The report, released Monday, found that more than one-third of physician residents worked more than 85 hours a week and one-fifth logged 95 hours or more, despite a nine-year-old law aimed at protecting patients from exhausted doctors.
State law mandates that physicians in hospital residency training programs work no more than 80 hours a week. None of the 12 hospitals studied were in compliance with New York State Hospital Code regulations on work hours.
"This is a major wake-up call to the hospitals themselves and to the public," said Barbara DeBuono, commissioner of the state health department. "We're very concerned, very disturbed about the findings."
In 1989, New York became the only state to place limits on the working hours for residents.
Ms. DeBuono said the heavy workload investigators found in hospitals in Buffalo, Rochester, New York City and on Long Island probably reflects a statewide problem. "There is no reason to believe these hospitals are exceptions to the rule," she said.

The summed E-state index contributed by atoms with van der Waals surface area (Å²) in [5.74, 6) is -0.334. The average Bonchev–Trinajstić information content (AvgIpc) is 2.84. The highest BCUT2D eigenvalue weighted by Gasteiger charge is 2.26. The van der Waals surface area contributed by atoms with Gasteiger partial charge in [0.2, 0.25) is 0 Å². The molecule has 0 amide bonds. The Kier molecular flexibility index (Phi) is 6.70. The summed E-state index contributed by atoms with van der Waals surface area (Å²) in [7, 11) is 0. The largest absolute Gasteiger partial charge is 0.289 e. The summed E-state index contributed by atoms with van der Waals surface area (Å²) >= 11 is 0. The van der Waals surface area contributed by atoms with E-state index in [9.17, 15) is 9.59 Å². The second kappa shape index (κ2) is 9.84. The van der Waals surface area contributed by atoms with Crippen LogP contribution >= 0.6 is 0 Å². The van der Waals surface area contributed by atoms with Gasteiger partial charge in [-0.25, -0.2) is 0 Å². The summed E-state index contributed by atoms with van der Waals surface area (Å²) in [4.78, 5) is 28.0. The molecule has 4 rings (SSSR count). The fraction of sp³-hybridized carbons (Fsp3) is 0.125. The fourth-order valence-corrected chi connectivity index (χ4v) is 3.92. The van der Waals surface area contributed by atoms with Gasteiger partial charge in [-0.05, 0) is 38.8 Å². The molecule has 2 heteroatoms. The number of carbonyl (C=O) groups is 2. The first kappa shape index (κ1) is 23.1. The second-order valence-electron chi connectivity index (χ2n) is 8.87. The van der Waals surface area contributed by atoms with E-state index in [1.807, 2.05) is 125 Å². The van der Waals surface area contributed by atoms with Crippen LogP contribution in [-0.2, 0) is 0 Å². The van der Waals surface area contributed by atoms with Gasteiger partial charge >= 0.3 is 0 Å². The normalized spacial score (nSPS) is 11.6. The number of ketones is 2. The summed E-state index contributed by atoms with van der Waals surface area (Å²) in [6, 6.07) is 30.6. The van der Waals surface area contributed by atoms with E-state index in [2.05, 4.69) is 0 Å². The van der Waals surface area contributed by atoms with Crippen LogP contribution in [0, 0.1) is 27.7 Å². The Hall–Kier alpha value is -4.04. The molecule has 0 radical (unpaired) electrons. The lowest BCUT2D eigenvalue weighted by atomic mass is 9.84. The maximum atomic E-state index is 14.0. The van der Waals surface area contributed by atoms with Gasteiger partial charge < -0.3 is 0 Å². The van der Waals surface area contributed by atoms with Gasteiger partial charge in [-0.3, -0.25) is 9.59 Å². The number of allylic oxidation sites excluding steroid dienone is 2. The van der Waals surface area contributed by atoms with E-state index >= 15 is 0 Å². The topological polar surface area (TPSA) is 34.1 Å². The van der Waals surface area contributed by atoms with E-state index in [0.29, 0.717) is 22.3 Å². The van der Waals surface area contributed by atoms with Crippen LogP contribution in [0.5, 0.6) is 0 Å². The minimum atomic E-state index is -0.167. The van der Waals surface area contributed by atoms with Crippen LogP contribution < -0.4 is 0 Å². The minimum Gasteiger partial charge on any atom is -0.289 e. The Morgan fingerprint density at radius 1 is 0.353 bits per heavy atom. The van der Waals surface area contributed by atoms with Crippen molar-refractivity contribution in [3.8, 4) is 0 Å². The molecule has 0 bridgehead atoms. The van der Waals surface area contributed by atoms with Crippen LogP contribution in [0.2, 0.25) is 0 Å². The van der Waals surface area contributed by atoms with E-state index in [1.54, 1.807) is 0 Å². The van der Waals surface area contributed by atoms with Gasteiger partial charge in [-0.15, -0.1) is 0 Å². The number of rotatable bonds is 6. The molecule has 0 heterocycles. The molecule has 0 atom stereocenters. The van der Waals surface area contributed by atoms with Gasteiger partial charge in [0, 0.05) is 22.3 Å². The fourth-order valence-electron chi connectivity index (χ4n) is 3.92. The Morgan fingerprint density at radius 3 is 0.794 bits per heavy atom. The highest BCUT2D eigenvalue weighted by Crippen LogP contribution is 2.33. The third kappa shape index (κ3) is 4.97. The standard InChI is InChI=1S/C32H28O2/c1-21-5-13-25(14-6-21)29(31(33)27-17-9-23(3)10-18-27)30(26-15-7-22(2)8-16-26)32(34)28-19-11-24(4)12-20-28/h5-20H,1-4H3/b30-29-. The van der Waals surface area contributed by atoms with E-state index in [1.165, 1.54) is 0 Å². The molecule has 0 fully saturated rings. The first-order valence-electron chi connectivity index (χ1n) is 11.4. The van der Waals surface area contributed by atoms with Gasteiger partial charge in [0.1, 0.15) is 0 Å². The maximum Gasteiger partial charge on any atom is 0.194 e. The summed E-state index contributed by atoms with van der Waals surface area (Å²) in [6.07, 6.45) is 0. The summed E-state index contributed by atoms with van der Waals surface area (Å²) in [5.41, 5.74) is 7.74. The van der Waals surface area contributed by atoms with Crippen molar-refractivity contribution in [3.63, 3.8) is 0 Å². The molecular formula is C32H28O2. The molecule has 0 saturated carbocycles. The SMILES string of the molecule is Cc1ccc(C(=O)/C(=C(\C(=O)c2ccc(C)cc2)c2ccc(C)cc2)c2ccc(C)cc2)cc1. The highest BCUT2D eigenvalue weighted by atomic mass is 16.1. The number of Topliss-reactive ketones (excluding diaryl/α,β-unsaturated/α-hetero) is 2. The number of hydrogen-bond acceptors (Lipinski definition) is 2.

The study did not turn up any physician errors among the 291 overworked residents.
Susan Waltman, general counsel for the Greater New York Hospital Association, said many residents work long hours because the 80-hour ceiling is an "artificial hour limitation" and that "it is difficult for a professional" to leave work when a shift ends but there is more work to do.
No fines will be levied against the dozen hospitals that broke the law this time, but DeBuono said hospitals will be fined if they do not correct the problem.
By Timothy Williams